Russia 1981 (14)
More photos from around Tselinograd...
Dinner was at 7pm and consisted of salad, meat and pasta followed by cake. After dinner andy went up to our room and I went with another of the party on a stroll around part of Tselinograd. I can't remember his name but he was very interesting and had traveled all over the world. We must have wandered into one of the poorer districts as the roads were unpaved, just dirt and full of potholes. The houses were very roughly made, little more than shacks really. Their water supply seems to be just stand pipes in the street.
We got a little lost and decided to take a shortcut across an area of dry, broken ground back to the road. As soon as I stepped onto it the ground gave way and I sunk up to my knees into some sort of nasty, smelly swamp. I felt very embarrassed and self-conscious walking back to the hotel as I was covered in mud.
Got back to the hotel around 9:30pm during which time most of the mud had dried. I just threw my socks away and brushed by trousers and shoes off as best I could.
My muddy shoes and trousers
After I had a shower talked to Neil and Steve. Steve was slightly drunk and Neil had spent the evening with the Russian interpreter. Neil says the interpreter wants him to stay. Neil says there are worse places to stay than Russia but both Steve and I don't think this is a good idea at all. Russia is a great place and a beautiful country but we paid, if I remember rightly £1,600 and got to see "the best of". In general, Russian people do not have anywhere near the same standard of living we do and certainly not the freedom people in the West enjoy. I remember one of the interpreters asking me how much our holiday cost and she was astounded we could have that much personal spending money. It wasn't easy easy for me as I have a crappy job paying crappy wages but it was still far more than an average Russian would be getting.
About 11pm that night the room telephone rang. I picked it up and just said "room 419". The man on the other end just said "goodbye" and hung up. It was almost as if they rung just to check up on us. The next morning several other people reported getting the same phone call.
Saturday, 1st August, 1981
This was out last night in Tselinograd and when we got up at 5am to leave for Alma-Ata I left a short note and a tip in our room. Only 19 of us had decided to go to Alma-Ata out of the 56 in our party. The rest of the them would go straight to Leningrad and we would catch up with them later. As we 19 got on the coaches at 6:30am to take us to the airport the money was given back to me by our interpreter saying Russians don't take tips. The plane took off at 8am and we arrived in Alma-Ata at 9:40am. The plane we flew on, as was most of the other flights we took, was a JAK 40. This plane was designed to use unpaved runways - a bush plane. We had breakfast at the airport which consisted of pork and tomatoes, frankfurters and coffee.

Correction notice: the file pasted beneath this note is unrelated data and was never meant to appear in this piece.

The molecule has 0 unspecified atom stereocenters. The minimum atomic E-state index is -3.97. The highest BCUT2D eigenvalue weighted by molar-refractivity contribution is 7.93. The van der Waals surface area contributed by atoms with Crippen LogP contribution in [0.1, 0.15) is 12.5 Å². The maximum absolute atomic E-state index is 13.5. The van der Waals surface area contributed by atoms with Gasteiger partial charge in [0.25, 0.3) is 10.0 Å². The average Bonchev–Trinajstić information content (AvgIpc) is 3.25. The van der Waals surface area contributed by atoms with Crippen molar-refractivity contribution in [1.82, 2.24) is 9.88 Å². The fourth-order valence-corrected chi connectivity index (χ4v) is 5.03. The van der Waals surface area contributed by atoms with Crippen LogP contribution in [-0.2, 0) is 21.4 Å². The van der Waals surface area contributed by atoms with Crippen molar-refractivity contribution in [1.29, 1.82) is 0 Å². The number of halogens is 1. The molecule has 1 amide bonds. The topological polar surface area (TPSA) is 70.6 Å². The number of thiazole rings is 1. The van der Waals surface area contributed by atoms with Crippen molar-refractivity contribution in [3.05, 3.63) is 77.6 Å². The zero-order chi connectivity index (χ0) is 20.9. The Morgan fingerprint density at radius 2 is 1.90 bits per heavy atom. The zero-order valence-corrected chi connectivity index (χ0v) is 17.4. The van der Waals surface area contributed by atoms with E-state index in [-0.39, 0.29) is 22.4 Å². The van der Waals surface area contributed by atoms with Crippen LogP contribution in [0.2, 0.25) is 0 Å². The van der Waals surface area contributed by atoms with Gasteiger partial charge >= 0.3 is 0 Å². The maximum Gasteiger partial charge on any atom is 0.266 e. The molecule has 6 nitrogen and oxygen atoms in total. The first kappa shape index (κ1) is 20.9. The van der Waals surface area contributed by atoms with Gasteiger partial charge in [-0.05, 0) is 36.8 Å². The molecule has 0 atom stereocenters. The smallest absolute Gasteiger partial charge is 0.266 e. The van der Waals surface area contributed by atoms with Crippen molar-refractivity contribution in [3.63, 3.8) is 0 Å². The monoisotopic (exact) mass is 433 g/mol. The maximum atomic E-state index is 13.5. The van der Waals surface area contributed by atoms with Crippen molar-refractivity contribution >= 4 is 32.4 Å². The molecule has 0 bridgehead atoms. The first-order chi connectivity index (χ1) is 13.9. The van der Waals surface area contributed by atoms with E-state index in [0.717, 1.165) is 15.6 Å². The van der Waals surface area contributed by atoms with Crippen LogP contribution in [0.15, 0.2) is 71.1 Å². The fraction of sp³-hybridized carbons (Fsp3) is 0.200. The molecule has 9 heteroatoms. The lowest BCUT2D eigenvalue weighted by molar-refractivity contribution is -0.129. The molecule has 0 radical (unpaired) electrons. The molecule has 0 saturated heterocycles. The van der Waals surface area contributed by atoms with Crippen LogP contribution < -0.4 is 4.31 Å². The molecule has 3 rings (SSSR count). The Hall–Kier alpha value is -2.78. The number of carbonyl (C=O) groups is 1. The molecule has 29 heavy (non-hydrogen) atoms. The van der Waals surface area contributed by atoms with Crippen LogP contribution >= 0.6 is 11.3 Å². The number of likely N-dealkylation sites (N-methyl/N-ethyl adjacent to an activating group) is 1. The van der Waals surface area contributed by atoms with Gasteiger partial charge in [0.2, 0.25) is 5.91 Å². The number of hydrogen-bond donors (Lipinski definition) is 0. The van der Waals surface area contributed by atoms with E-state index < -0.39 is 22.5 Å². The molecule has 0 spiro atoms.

One person was very ill on the plane - probably because we did have quite a bit to drink in the hotel bar last night. Instead of stopping at the terminus the plane stopped on the tarmac and bus came from the terminal to get us. Once we were all on the bus, it headed back to the terminus. Someone said someone was missing and as I turned around I could see the guy still on the tarmac being sick again. We couldn't get the bus to stop as the driver is in his own little cab. It let us off then had to go back to the plane to get him. Apparently, he spent nearly all day in bed in the hotel.
Alma-Ata was the capital of Kazakhstan at the time of our holiday, it was renamed in Almaty in 1993 and lost its status as capital to Tselinograd in 1997.
We got to the Seven Rivers (I've forgotten the Russian name for it) Hotel around 11am. By 11:45am we were off to a local winery for sightseeing and tasting. The tasting went very well. They gave us the spittoons which some of the more proper amongst us used. The rest of us just drank whatever was put in front of us. The winery had a 30 day champagne making process, the wine made this way tastes horrible, but so did some of the other champagnes they gave us. Nearly all of us were at least a bit tipsy when we left.
After the winery we took the cable car up Kok-Tyube (Green Mountain)
The cable car up Kok-Tyube
The outskirts of Alma-Ata under the cable car
View of Alma-Ata from Kok-Tyube
The Green Mountains
The Radio / Television Tower on Kok-Tyube
This is the sign for the Aul restaurant on Kok-Tyube
The restaurant itself is shaped like a Kazakh yurt or yurta
Aul is nicely furnished
Lighting in Aul
Steve drinking tea
Lunch at Aul
Mr Campbell (right) can certainly drink
This was a long meal. The restaurant specializes in national cuisine. The first course was horsemeat - tasty but very tough. Then came meat and pasta soup, followed by kebabs. These last were delicious. Between courses, probably because of the alcohol at the winery, several people fell asleep and had to be awakened for the next part of the meal. The meal finished with some very nice chocolate sweets.
When the meal was over, back down on the cable car and onto the coach for a tour of Alma-Ata. This was a waste of time, nearly everyone fell asleep - too much alcohol and food. I didn't but sat in my seat fairly comatose and didn't notice much of anything that was going on at all.
This page created 25th September 2011, last modified 26th September 2011